I recently had the pleasure of receiving outstanding testimonials for several projects I had completed. Yay! Even in this age of video, it was easier for me and more convenient for the client, I felt, to e-mail me written comments than for me to visit them in person and interview them for a video testimonial, although I realized I was sacrificing a "You Tube" moment in doing so, and relying on the fact that people will look on the testimonials tab on my web site,, if they want refererences. When it came to length, I asked for 1-2 paragraphs and ended up with longer comments, about 3-4 paragraphs, which matched some prior references I had already received.

When I started researching other web sites online and other businesses to see how they handled the testimonial issue, I found a lot of variety, including testimonials in quotes all over the home page, a separate link for video testimonials, and on, for example, simple written quotes with the name of the author at the end and a photo of the writer. In some cases there were very detailed case studies, which got a bit long at times. In a workshop I attended today, the speaker suggested that if you as a business had a great success story, you should document it as a case study, and doing it on video is particularly effective.

How have you handled testimonials and what have you found to be most effective? Do you think video/You Tube is necessarily the best method, or is the written format just as good in some cases? Also, what do you do when you know you did a great job for your client but they continue to procrastinate and not send in the testimonial?

Monday, August 25, 2008

Micro-Writing the Latest Trend

An interesting article in last Thursday's New York Times discusses the latest trend in writing and publishing: micro-writing. Author Jeremy Kaplan writes "short is in," and cites several examples of six-word works, including the recently published, "Not Quite What I Was Planning: Six-Word Memoirs by Writers Famous and Obscure," the rise of Twitter, and "a revival, on YouTube, of Weird Al Yankovic's (This Song's Just) "Six Words Long."

If 6 is the new, say 10, maybe 5 is the new six, and we'll all see our word counts newly reduced, and a general thinning in the literary marketplace. Is shorter better? When it comes to blogs, I have seen everything lately from one paragraph entries to significantly longer posts that take me a while to get through, which begs the question: how long does it take to really make a point, and do some topics lend themselves to longer articles or posts then others? Is this trend going to migrate to television, where we we suddenly start to see the five-minute news broadcast or the 5-minute Oprah? Maybe Rachel Ray will debut the five-minute meal, which would effectively eliminate takeout, which, we all know, takes at least five minutes just to decide what you want and pick up the phone. I'm a firm believer that some things will never change. That was 10 words, by the way.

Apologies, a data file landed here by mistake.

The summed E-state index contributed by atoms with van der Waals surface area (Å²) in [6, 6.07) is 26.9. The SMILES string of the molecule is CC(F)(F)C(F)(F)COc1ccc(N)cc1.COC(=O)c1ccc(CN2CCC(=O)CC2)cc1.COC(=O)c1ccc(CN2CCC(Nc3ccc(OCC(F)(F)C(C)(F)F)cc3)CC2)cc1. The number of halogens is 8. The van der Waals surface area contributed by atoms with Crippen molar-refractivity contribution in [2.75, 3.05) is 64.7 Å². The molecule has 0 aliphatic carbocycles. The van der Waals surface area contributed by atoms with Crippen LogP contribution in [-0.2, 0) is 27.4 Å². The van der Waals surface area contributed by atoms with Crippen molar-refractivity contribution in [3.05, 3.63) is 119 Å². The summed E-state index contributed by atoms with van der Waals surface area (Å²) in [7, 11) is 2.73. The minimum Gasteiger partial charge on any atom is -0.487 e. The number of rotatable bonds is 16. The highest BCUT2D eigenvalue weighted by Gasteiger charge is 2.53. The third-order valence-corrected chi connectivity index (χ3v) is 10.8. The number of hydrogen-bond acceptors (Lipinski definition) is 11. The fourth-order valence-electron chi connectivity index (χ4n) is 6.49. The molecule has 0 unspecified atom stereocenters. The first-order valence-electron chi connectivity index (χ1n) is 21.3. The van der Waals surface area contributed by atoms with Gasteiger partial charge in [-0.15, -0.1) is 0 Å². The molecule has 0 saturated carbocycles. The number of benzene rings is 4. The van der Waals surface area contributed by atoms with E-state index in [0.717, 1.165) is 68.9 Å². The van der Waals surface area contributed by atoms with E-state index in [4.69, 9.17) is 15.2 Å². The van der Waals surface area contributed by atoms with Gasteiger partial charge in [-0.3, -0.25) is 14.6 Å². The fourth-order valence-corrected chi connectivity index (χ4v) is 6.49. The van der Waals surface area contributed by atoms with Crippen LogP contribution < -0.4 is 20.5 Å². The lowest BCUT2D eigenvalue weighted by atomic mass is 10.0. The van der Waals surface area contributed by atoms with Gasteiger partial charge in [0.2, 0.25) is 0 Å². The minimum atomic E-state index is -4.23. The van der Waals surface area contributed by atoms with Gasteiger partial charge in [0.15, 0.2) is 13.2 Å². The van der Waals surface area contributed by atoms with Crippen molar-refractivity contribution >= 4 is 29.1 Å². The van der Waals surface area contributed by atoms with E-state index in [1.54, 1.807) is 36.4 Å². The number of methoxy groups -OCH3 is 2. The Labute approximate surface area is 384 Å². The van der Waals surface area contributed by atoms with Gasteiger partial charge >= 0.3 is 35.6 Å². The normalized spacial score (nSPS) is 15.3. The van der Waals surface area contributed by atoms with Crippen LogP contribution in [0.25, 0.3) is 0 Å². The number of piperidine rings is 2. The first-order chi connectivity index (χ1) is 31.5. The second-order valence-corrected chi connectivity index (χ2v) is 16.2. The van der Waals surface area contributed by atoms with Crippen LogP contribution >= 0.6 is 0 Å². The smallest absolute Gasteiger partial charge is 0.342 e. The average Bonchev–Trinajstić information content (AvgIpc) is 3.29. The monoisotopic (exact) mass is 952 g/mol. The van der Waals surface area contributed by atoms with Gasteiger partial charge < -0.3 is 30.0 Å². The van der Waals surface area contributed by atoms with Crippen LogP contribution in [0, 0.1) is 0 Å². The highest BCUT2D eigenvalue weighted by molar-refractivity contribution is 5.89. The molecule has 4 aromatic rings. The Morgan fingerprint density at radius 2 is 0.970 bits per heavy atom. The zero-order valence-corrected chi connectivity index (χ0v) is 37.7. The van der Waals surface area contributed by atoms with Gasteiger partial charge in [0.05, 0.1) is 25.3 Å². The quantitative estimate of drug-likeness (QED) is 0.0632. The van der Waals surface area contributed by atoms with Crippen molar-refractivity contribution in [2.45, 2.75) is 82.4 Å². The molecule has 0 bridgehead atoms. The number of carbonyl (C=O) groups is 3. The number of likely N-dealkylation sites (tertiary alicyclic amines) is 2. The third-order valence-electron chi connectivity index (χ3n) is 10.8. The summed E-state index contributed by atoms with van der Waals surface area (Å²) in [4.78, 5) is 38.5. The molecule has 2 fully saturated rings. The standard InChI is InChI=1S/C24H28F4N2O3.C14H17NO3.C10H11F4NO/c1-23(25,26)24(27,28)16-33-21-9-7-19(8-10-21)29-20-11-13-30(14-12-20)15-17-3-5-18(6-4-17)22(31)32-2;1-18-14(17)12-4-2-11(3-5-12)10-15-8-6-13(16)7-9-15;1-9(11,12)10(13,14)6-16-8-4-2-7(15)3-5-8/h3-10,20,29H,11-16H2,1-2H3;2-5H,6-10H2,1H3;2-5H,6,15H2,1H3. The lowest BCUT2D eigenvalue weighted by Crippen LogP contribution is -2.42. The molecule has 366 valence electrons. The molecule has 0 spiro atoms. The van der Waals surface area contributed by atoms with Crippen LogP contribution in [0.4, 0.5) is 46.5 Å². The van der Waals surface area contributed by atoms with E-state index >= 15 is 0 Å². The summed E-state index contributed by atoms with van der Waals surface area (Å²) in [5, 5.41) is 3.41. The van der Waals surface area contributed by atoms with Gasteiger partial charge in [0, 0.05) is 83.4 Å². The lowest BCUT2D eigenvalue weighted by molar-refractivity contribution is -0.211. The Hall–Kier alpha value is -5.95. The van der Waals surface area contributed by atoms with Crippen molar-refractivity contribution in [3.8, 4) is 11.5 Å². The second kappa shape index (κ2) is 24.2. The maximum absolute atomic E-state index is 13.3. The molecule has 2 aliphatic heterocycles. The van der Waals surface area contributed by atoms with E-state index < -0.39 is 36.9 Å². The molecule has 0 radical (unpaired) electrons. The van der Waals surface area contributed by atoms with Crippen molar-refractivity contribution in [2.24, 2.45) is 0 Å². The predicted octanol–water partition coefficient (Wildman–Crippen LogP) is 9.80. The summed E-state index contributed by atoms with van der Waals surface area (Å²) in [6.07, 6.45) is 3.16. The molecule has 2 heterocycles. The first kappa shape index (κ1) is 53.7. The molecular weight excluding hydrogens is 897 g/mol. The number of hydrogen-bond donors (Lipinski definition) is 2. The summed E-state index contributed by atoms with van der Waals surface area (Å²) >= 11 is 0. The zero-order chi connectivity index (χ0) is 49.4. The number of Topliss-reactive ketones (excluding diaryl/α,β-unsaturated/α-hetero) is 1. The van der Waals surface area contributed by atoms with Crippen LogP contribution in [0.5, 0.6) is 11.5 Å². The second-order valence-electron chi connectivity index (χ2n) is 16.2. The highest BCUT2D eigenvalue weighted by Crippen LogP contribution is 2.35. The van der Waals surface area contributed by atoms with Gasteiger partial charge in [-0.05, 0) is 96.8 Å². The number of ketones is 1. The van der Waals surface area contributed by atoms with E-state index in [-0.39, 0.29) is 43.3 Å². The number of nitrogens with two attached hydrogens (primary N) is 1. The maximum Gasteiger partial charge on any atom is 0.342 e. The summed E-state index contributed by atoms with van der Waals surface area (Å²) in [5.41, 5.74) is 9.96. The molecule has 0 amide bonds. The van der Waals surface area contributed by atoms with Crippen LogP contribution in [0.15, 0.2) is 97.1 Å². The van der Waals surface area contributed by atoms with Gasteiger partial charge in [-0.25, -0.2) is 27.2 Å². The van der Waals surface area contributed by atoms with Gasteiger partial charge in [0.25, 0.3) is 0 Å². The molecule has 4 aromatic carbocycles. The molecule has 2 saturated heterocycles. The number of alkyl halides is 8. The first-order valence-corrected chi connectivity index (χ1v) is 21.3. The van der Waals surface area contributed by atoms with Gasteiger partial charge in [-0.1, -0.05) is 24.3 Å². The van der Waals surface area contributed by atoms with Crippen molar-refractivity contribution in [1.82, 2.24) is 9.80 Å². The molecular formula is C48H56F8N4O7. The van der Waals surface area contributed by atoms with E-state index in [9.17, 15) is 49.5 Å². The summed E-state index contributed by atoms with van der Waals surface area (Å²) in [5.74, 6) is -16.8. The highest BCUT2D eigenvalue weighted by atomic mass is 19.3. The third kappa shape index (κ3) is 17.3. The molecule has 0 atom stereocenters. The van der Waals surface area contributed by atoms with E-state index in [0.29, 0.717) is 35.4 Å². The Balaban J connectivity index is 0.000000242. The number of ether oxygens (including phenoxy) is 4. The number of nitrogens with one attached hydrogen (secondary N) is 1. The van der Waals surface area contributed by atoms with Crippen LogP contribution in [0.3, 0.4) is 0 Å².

Friday, August 22, 2008

Crafts Show at Fort Mason Using IMovie

This is a different version than the previous blog, which used Animoto. I basically took clips form my Kodak camera, which has video capability, as well as the new Flip camera, and mixed them together. I also incorporated a slide show from .Mac slide show software/iPhoto. Wow! No wonder I'm tired! Music wise, I stuck with the Native American Soundtrack I had added to the movie, but kept the slide show music so there is a nice contrast. I'm pleased with how it turned out, but would like You Tube to improve their quality so the sharpness is there. I'd appreciate any feedback!

Thursday, August 21, 2008

American Crafts Show and Animoto-How to Make a Quick Video of an Event

I attended the American Crafts Show at Fort Mason last week, and as an experiment used my new Flip video camera to do some interviews and shots. I ended up making still shots out of some of the interviews that were running too long, and then I used Animoto, the animation software I learned about at the You Tube Coding workshop, to do a quick video to send out. I also was able to upload my own music by using some music files I had converted to MP3 and saved on my desktop. Any questions?